Harp Guitar Facts

by Joshua Liu
A harp guitar is similar to a guitar, but possesses additional unstopped strings

A harp guitar is similar to a guitar, but possesses additional unstopped strings

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Harp guitars are stringed instruments with a history spanning over two centuries; they different from standard guitars in that they have several unstopped strings in addition to the six strings found on a regular guitar. Although there are different families and varieties of harp guitars, they are all identifiable by this core characteristic.

Early History

In the 1500s, Antonio Naldi added open harp strings to a lute, creating an instrument known as the "theorbo." The theorbo became its own family of instruments with many different varieties, such as the archlute. In 1773, Naderman, a French instrument maker, applied this design to the guitar, perhaps creating the first harp guitar. Many different designs were created in the next century, such as the hypolyre, table harp lute and hollow-armed guitar.

20th Century History

During the mid-20th century the harp guitar became much more popular in Europe than in America, especially in German-speaking countries in which it was known as the "contraguitar" and, later, the "Schrammel guitar." The first harp guitars reached America in the early 1900s and became popular in mandolin orchestras; however, the advent of jazz reduced the spread of harp guitars, as the fast rhythms of jazz were unsuited to the instrument. Popularity remained minimal until the 1980s, when music diversified and many musicians experimented with new and unusual instruments.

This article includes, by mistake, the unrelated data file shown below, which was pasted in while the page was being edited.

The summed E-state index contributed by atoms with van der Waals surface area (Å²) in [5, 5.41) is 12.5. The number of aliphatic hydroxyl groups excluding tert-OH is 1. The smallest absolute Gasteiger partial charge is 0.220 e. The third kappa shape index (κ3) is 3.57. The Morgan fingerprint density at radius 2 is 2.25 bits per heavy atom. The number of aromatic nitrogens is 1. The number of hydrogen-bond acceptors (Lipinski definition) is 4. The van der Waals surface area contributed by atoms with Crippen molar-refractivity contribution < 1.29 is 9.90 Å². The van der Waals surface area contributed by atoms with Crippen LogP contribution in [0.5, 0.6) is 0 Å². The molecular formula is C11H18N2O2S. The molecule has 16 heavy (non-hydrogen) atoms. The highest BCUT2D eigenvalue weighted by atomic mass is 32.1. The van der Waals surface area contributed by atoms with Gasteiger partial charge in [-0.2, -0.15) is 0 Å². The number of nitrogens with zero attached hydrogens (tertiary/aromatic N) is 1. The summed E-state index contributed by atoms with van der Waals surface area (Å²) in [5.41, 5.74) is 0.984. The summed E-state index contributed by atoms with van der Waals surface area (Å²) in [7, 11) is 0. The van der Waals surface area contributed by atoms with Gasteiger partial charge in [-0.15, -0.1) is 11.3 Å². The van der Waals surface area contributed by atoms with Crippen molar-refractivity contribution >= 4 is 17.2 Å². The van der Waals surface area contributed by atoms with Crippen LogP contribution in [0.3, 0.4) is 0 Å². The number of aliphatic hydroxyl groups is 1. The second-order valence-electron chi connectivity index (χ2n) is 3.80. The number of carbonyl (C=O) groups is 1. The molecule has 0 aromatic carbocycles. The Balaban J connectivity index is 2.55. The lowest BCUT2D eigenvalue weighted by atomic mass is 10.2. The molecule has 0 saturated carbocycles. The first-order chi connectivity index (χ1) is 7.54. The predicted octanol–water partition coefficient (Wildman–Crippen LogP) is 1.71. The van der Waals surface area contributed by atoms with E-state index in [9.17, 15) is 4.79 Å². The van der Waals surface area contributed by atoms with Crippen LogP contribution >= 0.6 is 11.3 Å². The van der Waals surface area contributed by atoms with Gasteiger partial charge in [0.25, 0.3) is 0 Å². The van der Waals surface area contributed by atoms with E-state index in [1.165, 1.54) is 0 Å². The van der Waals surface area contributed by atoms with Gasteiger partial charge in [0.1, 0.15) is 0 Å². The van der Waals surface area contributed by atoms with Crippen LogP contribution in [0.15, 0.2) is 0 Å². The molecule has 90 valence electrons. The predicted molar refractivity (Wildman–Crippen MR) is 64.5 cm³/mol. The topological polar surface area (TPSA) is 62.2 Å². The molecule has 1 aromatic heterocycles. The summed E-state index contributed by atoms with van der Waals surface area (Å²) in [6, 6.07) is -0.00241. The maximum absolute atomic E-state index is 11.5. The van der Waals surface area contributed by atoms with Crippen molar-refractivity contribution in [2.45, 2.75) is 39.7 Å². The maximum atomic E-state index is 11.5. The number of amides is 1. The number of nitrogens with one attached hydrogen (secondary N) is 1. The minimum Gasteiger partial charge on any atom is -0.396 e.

Families and Varieties

There are countless varieties and families of harp guitars; for example, the archlute is a form of harp guitar similar to a lute with an extended neck to accommodate the open "harp" strings. Other forms of harp guitars include the harpolyre (essentially a fretted harp guitar), the archcittern (a theorbo version of a cittern, an historical stringed instrument) and the hollow-armed guitar (a guitar with arms extending from the main body that contain harp strings).

Modern Uses

Although harp guitars are still relatively unknown, many musicians use them; because a harp guitar is so similar to a standard guitar, it can be used to play almost everything a guitar can. As a result, harp guitars can play music ranging from blues and country to pop and rock. Notable harp guitarists include Don Alder, Muriel Anderson, John Doan, William Eaton and Brad Hoyt. Well-known guitarists like Pat Metheny have also experimented with harp guitars from time to time.

Resources

Photo Credits

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